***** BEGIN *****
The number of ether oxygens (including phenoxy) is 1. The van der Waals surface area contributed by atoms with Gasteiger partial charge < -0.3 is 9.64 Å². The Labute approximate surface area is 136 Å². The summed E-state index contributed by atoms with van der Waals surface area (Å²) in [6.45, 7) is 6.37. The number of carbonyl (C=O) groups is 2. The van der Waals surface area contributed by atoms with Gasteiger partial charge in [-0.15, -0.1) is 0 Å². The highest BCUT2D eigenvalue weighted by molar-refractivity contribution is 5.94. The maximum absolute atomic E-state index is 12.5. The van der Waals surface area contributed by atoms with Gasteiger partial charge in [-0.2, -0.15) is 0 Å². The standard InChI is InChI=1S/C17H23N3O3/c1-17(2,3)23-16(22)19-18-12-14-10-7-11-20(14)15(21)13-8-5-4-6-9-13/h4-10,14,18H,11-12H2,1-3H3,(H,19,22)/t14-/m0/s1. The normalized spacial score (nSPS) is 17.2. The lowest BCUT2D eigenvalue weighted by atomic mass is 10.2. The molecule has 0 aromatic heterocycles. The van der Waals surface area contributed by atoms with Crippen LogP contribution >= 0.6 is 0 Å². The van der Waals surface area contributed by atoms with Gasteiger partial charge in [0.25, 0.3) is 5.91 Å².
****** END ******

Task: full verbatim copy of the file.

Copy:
The number of ether oxygens (including phenoxy) is 1. The van der Waals surface area contributed by atoms with Gasteiger partial charge < -0.3 is 9.64 Å². The Labute approximate surface area is 136 Å². The summed E-state index contributed by atoms with van der Waals surface area (Å²) in [6.45, 7) is 6.37. The number of carbonyl (C=O) groups is 2. The van der Waals surface area contributed by atoms with Gasteiger partial charge in [-0.15, -0.1) is 0 Å². The highest BCUT2D eigenvalue weighted by molar-refractivity contribution is 5.94. The maximum absolute atomic E-state index is 12.5. The van der Waals surface area contributed by atoms with Gasteiger partial charge in [-0.2, -0.15) is 0 Å². The standard InChI is InChI=1S/C17H23N3O3/c1-17(2,3)23-16(22)19-18-12-14-10-7-11-20(14)15(21)13-8-5-4-6-9-13/h4-10,14,18H,11-12H2,1-3H3,(H,19,22)/t14-/m0/s1. The normalized spacial score (nSPS) is 17.2. The lowest BCUT2D eigenvalue weighted by atomic mass is 10.2. The molecule has 0 aromatic heterocycles. The van der Waals surface area contributed by atoms with Crippen LogP contribution >= 0.6 is 0 Å². The van der Waals surface area contributed by atoms with Gasteiger partial charge in [0.25, 0.3) is 5.91 Å².